Ports of call in the Amazon include Yasuni National Park in Ecuador, Iquitos in Peru, and Manaus in Brazil. Unlike traditional cruise stops, the Amazon’s popular destinations focus on the natural wonders that brought explorers to South America from around the world after Francisco de Orellana’s journey down the length of the river in 1541.
The Panacocha Biological Corridor
- Yanacocha Biological Corridor
is a crucial pathway between Yasuni National Park and the Cuyabeno Wildlife Reserve that gives the creatures of the jungle the freedom to migrate and move between regions of the Amazon. Cruise ships traverse the waterway, stopping for excursions by boat to discover the incredible wildlife and flora that lie within the reserve’s borders.
Covering almost two and a half million acres, Yasuni National Park is home to the Waorani, Tagaeri, and Taromenane indigenous people and within its borders, there is a massive amount of flora and fauna. New species are discovered every year and visiting puts you in the midst of monkeys swinging from the trees, pink dolphins surfacing in the rivers, and birds of every color flying overhead.
A tributary of the Napo River on the northern border of the park, the Indillama River is a popular stop on Amazon cruises for kayaking and bird watching.
A shared observation tower within the Yasuni park for nearby lodges and cruises, the observation tower puts those who visit high in the canopy where expert guides point out the different species of birds that soar overhead and rest in the treetops.
- Limoncocha Biological Reserve
The Limoncocha Biological Reserve is often explored in tandem with Yasuni National Park. The reserve is home to over 450 species of birds and a large number of caiman, which are often spotted on the shores of the Limoncocha Lagoon on canoe excursions.
The Yasuni Parrot Licks is the most accessible of their kind in the Ecuadorian jungle. Cruises make stops here early in the morning when hundreds of colorful birds visit en masse, a spectacle that is seldom seen elsewhere in the country.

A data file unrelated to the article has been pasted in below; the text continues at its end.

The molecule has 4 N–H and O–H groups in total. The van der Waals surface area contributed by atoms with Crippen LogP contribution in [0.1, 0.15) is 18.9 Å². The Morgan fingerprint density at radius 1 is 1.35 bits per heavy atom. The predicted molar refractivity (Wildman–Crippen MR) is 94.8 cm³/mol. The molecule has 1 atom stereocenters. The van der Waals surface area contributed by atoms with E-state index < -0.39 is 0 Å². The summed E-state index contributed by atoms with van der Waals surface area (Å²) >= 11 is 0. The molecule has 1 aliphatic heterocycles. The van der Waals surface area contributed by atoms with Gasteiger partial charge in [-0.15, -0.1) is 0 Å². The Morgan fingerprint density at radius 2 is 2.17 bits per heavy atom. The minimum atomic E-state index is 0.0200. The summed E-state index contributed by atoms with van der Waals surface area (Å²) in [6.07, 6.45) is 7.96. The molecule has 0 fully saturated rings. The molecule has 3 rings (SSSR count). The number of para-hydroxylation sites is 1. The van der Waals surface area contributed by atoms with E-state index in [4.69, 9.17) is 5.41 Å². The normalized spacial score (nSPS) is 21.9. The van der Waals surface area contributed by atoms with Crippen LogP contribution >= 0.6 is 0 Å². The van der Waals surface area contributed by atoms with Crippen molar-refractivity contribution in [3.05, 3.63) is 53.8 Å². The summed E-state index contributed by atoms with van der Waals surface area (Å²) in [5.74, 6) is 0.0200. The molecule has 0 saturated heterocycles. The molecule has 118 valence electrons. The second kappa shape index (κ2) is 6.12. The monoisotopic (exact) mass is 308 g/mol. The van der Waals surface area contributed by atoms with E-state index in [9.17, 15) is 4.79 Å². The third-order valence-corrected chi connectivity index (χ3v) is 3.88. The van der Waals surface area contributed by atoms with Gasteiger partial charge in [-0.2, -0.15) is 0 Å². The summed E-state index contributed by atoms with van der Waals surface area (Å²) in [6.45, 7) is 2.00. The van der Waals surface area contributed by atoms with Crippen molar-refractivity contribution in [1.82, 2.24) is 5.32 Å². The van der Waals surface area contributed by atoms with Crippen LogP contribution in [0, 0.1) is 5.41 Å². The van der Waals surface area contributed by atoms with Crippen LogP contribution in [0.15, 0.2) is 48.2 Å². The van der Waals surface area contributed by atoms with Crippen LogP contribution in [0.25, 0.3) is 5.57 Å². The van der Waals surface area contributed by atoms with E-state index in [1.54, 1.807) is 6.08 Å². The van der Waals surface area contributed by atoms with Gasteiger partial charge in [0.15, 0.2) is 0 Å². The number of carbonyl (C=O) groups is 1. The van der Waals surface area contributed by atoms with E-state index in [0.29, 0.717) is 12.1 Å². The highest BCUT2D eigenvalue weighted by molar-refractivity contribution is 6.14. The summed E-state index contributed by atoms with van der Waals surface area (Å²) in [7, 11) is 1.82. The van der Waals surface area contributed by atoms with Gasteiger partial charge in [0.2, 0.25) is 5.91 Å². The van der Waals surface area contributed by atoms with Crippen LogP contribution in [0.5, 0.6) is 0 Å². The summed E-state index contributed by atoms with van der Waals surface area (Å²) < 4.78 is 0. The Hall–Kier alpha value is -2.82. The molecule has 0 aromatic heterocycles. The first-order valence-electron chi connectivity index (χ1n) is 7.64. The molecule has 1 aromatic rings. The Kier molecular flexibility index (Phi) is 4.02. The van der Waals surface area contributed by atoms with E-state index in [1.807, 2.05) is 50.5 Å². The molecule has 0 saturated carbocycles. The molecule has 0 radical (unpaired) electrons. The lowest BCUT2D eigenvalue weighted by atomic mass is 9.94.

Iquito is a river city on the Amazon that is only reached by air or water as no roads connect it to the rest of the mainland. During the rubber boom, it prospered as a port to supply communities up and down the river. Today it retains its European charm and is a starting and finishing point for cruises to the Peruvian part of the Amazon.
The Yanayacu River is a tributary of the Amazon
that boasts pristine natural forest along its banks, river otters, and pink dolphins in its brown waters, and opportunities for canoeing and kayaking in an area where little human settlements exist.
Part of the five million acres Pacaya Samiria National Reserve, the Samiria River is often an early glimpse into the natural variety of the jungle and the creatures who live there. A tributary of the Amazon trips by skiff takes you away from the traffic of the main waterway and into the peaceful confines of the outlying areas.
- Maranon River and Ucayali Rivers
These two rivers are the boundaries of Samiria National Reserve and combined are an important and interesting area to explore on Amazon cruises. The reserve covers 8042 square miles and is the largest protected area in Peru. Five hundred species of birds fly in the sky, monkeys swing from the trees, and tapir, deer, pumas, and jaguars roam the ground.
Amazon cruises in Brazil
take you on the Amazon River to remote tributaries and communities where nature is the star attraction. Each day brings a new adventure-highlighting the diversity and cultures that have lived in relative isolation for centuries.
Manaus is the main hub on the Amazon in Brazil that grew out of the rubber boom. A starting point for Amazon cruises, the town has an interesting mix of European and Peruvian influences-there is an opera house built with marble from Italy, bricks from Europe, and glass from France. Other things to check out are the Municipal Market and the botanical gardens.
Located upstream from Manaus, Anavilhanas Archipelago is one of the curious natural wonders of the Amazon. During the wet season, this section of the river stretches to almost twenty miles wide. Islands rise out of the river bed, making a series of channels and green lands that harbor wildlife that comes out from under the canopy to feed and breed.
Jacqui is a region along the Rio Negro River where flooded forests present opportunities to explore amid palm trees by boat in search of the exotic bird and animal life of the jungle. Cruise ships have skiffs and motorized boats with experts in the region that point the wildlife at every juncture in the excursion.
For more information about the places you can visit and the cruises that Adventure Life can arrange for a trip in the Amazon, contact a member of our team.